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Pedagogy or Technology: Teaching in COVID-19

July 14, 2020  | 3 min read

 

The Impact of Teaching in COVID-19

The dangerous COVID-19 virus and the pandemic associated with it have challenged the status-quo thinking of all universities. Physical distancing and other similar requirements have fully extended, if not exhausted, many colleges and universities' physical, financial, and human resources. New thinking is required to approach what appears to be unsolvable problems.

Traditional Modalities of Learning

At the forefront of discussions at the highest levels of most colleges and universities, is the simple, yet complicated issue to address how to deliver courses in the Fall term 2020. Many of these schools have begun to expand their capacity to offer more classes online and have invested significant resources in developing their online technology. While "Online" delivery seems like the simple, practical, and cost-effective solution, a closer examination of student preferences revealed that this is not a universally embraced preference by all students. As of May 5, 2020, twenty (20) universities are on a growing list of schools being sued by students requesting tuition discounts or refunds after these schools moved all their classes from F2F (face-to-face) to online. While the veracity of these claims is in question, the more significant issue here gets lost in the legal debate.  There is a clear divide among students in their preference for F2F over online education. Any educator or administrator who claims either of these modalities is superior, more economical, or universally preferred to the other, blindly dismisses the half-empty view of the proverbial water bottle in favor of their preferred half-full view! 

Students' Preferences During COVID-19

In a recent survey, 165 graduate students made up of working professionals were asked their preference for F2F classes in Fall 2020, amid the COVID-19 pandemic. Many of these students would have to travel from other states to Los Angeles to attend classes. Overall, 22.42% of these students reported a strong preference for F2F attendance, with a range of 11.1% to 34.8%. Another 25.45% of the students stated they would prefer "some F2F" courses, and 46.75% said they would not attend F2F classes until the COVID-19 pandemic resolves. While these results do not represent a generalized preference for or against online learning, they do buttress the point that there is no "one-approach-fit-all" for a preferred mode of delivery.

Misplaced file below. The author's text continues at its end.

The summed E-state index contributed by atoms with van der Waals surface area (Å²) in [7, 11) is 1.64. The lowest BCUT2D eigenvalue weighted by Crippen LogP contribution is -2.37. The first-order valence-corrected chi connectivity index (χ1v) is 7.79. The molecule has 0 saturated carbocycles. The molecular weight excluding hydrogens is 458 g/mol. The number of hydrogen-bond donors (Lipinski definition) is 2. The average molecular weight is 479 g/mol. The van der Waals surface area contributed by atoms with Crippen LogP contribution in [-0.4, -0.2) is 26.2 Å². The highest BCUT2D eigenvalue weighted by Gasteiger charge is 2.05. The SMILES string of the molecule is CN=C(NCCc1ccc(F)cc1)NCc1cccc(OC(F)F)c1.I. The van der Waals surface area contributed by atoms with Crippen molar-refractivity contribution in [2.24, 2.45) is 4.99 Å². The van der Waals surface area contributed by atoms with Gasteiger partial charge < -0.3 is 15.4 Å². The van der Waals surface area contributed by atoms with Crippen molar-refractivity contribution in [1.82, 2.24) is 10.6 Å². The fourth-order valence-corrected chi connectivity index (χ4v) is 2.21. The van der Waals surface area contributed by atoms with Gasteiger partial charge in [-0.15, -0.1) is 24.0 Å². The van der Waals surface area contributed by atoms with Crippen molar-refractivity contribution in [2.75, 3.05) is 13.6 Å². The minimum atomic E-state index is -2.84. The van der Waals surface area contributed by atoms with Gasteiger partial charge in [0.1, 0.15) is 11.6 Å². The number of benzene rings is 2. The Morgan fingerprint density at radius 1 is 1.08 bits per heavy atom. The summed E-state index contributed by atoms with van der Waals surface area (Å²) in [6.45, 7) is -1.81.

A Pedagogical Solution

While many would prefer to attend classes online, perhaps just as many would prefer at least some F2F instruction. As such, colleges and universities realize that none of the traditional delivery modes (fully online delivery, fully F2F delivery, or a hybrid model of some online plus some F2F) will be sufficient to meet all the learners returning to classes in the Fall and subsequent terms. To be equitable to all students, an innovative approach where those who can attend in person and those who would only join online and receive the same quality of education is the solution. That is, all students, regardless of the mode of delivery, will be fully engaged and immersed in the same classroom at the same time. While the present level of practice in the standard is an online education, and to some degree, adaptive to hybrid models where some delivery is F2F, the new challenge is how to accommodate distant and in-person learners SIMULTANEOUSLY. This new challenge is of pedagogy, far more than it is one of technology, although the technology required to do this is still in the developmental stage.

A New Modality

Pepperdine Graduate School of Education and Psychology (GSEP) took the challenge of finding a new modality that meets students' needs and their academic learning preferences during the COVID-19 pandemic. A new learning modality, a new pedagogical approach, has been developed called "Optimal Engagement and Immersion Pedagogy (OEIP)."

OEIP

OEIP is a new classroom experience that allows students to engage in either modality, F2F, or online, simultaneously. Active participation and engagement between students transpire utilizing technological advances at minimal expenditure (under $1,500 per classroom) with no additional resources for the students.

With readily accessible technology, students can join their F2F classes online as it is occurring. Using several cameras and microphones placed throughout the classroom, students online can see their professor lecturing, view their entire classroom present, clearly hear their classmates speak and engage with them, and see the whiteboard. OEIP provides flexibility in a high-tech unique learning modality that extends beyond the traditional 100% online and F2F learning methods. As a result, Pepperdine GSEP will begin using an OEIP learning modality to allow for simultaneous attendance from home or in person, once F2F classes are safe to be held again, to meet all their students' needs and provide the same high-quality education amidst the COVID-19 pandemic.